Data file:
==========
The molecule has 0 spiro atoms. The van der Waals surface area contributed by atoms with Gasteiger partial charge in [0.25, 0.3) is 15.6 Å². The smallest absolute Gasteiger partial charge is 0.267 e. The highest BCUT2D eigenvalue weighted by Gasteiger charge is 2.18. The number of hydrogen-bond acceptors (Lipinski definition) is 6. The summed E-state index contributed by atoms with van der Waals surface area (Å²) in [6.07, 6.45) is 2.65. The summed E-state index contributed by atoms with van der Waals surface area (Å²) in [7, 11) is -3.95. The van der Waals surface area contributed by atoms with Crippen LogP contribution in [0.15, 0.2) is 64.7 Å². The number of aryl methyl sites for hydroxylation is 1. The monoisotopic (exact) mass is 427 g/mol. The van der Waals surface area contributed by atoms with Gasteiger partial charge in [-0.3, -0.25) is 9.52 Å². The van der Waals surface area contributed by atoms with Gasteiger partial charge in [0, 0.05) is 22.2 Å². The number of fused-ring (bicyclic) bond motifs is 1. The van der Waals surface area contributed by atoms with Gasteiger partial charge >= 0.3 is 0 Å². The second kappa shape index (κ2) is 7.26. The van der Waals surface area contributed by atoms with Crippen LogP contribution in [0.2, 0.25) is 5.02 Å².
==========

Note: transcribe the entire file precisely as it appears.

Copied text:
The molecule has 0 spiro atoms. The van der Waals surface area contributed by atoms with Gasteiger partial charge in [0.25, 0.3) is 15.6 Å². The smallest absolute Gasteiger partial charge is 0.267 e. The highest BCUT2D eigenvalue weighted by Gasteiger charge is 2.18. The number of hydrogen-bond acceptors (Lipinski definition) is 6. The summed E-state index contributed by atoms with van der Waals surface area (Å²) in [6.07, 6.45) is 2.65. The summed E-state index contributed by atoms with van der Waals surface area (Å²) in [7, 11) is -3.95. The van der Waals surface area contributed by atoms with Crippen LogP contribution in [0.15, 0.2) is 64.7 Å². The number of aryl methyl sites for hydroxylation is 1. The monoisotopic (exact) mass is 427 g/mol. The van der Waals surface area contributed by atoms with Gasteiger partial charge in [-0.3, -0.25) is 9.52 Å². The van der Waals surface area contributed by atoms with Gasteiger partial charge in [0, 0.05) is 22.2 Å². The number of fused-ring (bicyclic) bond motifs is 1. The van der Waals surface area contributed by atoms with Gasteiger partial charge >= 0.3 is 0 Å². The second kappa shape index (κ2) is 7.26. The van der Waals surface area contributed by atoms with Crippen LogP contribution in [0.2, 0.25) is 5.02 Å².